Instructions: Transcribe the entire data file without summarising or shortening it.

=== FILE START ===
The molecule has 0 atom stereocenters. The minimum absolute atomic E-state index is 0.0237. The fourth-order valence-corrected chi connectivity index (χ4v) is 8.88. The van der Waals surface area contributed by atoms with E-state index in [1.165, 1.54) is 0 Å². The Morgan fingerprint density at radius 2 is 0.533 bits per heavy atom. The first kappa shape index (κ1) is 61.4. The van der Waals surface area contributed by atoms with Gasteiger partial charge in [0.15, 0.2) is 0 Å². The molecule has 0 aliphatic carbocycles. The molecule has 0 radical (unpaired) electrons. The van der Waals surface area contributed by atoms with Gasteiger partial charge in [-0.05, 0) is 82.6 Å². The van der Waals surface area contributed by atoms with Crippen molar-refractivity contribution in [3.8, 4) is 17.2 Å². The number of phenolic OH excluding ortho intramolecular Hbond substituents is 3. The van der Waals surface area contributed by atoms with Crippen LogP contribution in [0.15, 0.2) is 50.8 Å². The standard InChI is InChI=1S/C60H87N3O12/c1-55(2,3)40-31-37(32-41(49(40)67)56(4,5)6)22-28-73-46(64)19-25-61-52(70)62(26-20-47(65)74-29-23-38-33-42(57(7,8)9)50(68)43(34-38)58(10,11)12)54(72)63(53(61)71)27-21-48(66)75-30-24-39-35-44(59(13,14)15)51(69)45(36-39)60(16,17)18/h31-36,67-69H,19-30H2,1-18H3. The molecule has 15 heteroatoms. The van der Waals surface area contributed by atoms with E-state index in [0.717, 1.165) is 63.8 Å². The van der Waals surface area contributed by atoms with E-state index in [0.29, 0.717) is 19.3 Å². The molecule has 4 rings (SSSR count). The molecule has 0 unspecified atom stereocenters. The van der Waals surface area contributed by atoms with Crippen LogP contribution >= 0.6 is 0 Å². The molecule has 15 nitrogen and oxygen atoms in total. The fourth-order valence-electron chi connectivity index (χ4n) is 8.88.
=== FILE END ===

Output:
The molecule has 0 atom stereocenters. The minimum absolute atomic E-state index is 0.0237. The fourth-order valence-corrected chi connectivity index (χ4v) is 8.88. The van der Waals surface area contributed by atoms with E-state index in [1.165, 1.54) is 0 Å². The Morgan fingerprint density at radius 2 is 0.533 bits per heavy atom. The first kappa shape index (κ1) is 61.4. The van der Waals surface area contributed by atoms with Gasteiger partial charge in [0.15, 0.2) is 0 Å². The molecule has 0 aliphatic carbocycles. The molecule has 0 radical (unpaired) electrons. The van der Waals surface area contributed by atoms with Gasteiger partial charge in [-0.05, 0) is 82.6 Å². The van der Waals surface area contributed by atoms with Crippen molar-refractivity contribution in [3.8, 4) is 17.2 Å². The number of phenolic OH excluding ortho intramolecular Hbond substituents is 3. The van der Waals surface area contributed by atoms with Crippen LogP contribution in [0.15, 0.2) is 50.8 Å². The standard InChI is InChI=1S/C60H87N3O12/c1-55(2,3)40-31-37(32-41(49(40)67)56(4,5)6)22-28-73-46(64)19-25-61-52(70)62(26-20-47(65)74-29-23-38-33-42(57(7,8)9)50(68)43(34-38)58(10,11)12)54(72)63(53(61)71)27-21-48(66)75-30-24-39-35-44(59(13,14)15)51(69)45(36-39)60(16,17)18/h31-36,67-69H,19-30H2,1-18H3. The molecule has 15 heteroatoms. The van der Waals surface area contributed by atoms with E-state index in [0.717, 1.165) is 63.8 Å². The van der Waals surface area contributed by atoms with E-state index in [0.29, 0.717) is 19.3 Å². The molecule has 4 rings (SSSR count). The molecule has 0 unspecified atom stereocenters. The van der Waals surface area contributed by atoms with Crippen LogP contribution >= 0.6 is 0 Å². The molecule has 15 nitrogen and oxygen atoms in total. The fourth-order valence-electron chi connectivity index (χ4n) is 8.88.